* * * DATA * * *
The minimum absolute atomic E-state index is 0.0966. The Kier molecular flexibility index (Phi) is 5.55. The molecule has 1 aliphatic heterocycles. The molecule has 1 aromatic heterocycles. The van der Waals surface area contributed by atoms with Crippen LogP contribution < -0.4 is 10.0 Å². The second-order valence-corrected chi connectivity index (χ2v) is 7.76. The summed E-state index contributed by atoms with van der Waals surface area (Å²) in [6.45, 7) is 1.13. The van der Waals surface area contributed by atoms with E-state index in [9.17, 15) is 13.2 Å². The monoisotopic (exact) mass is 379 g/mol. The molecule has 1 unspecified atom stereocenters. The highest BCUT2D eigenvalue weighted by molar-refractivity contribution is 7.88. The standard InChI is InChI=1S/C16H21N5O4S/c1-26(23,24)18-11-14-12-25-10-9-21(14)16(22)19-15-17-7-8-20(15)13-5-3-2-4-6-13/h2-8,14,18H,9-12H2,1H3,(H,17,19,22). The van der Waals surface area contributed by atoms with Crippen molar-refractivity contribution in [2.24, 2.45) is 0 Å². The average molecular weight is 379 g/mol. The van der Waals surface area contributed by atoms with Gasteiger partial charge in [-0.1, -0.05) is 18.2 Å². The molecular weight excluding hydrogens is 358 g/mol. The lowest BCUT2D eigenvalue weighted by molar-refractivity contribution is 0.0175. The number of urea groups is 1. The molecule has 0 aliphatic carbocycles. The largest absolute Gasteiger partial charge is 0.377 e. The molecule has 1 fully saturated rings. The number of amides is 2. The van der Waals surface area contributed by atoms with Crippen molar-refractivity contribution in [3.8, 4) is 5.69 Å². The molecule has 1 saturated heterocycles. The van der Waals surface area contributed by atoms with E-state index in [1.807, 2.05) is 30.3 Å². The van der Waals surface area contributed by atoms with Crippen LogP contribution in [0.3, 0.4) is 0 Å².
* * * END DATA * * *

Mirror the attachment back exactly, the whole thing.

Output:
The minimum absolute atomic E-state index is 0.0966. The Kier molecular flexibility index (Phi) is 5.55. The molecule has 1 aliphatic heterocycles. The molecule has 1 aromatic heterocycles. The van der Waals surface area contributed by atoms with Crippen LogP contribution < -0.4 is 10.0 Å². The second-order valence-corrected chi connectivity index (χ2v) is 7.76. The summed E-state index contributed by atoms with van der Waals surface area (Å²) in [6.45, 7) is 1.13. The van der Waals surface area contributed by atoms with E-state index in [9.17, 15) is 13.2 Å². The monoisotopic (exact) mass is 379 g/mol. The molecule has 1 unspecified atom stereocenters. The highest BCUT2D eigenvalue weighted by molar-refractivity contribution is 7.88. The standard InChI is InChI=1S/C16H21N5O4S/c1-26(23,24)18-11-14-12-25-10-9-21(14)16(22)19-15-17-7-8-20(15)13-5-3-2-4-6-13/h2-8,14,18H,9-12H2,1H3,(H,17,19,22). The van der Waals surface area contributed by atoms with Crippen molar-refractivity contribution in [2.24, 2.45) is 0 Å². The average molecular weight is 379 g/mol. The van der Waals surface area contributed by atoms with Gasteiger partial charge in [-0.1, -0.05) is 18.2 Å². The molecular weight excluding hydrogens is 358 g/mol. The lowest BCUT2D eigenvalue weighted by molar-refractivity contribution is 0.0175. The number of urea groups is 1. The molecule has 0 aliphatic carbocycles. The largest absolute Gasteiger partial charge is 0.377 e. The molecule has 1 fully saturated rings. The number of amides is 2. The van der Waals surface area contributed by atoms with Crippen molar-refractivity contribution in [3.8, 4) is 5.69 Å². The molecule has 1 saturated heterocycles. The van der Waals surface area contributed by atoms with E-state index in [1.807, 2.05) is 30.3 Å². The van der Waals surface area contributed by atoms with Crippen LogP contribution in [0.3, 0.4) is 0 Å².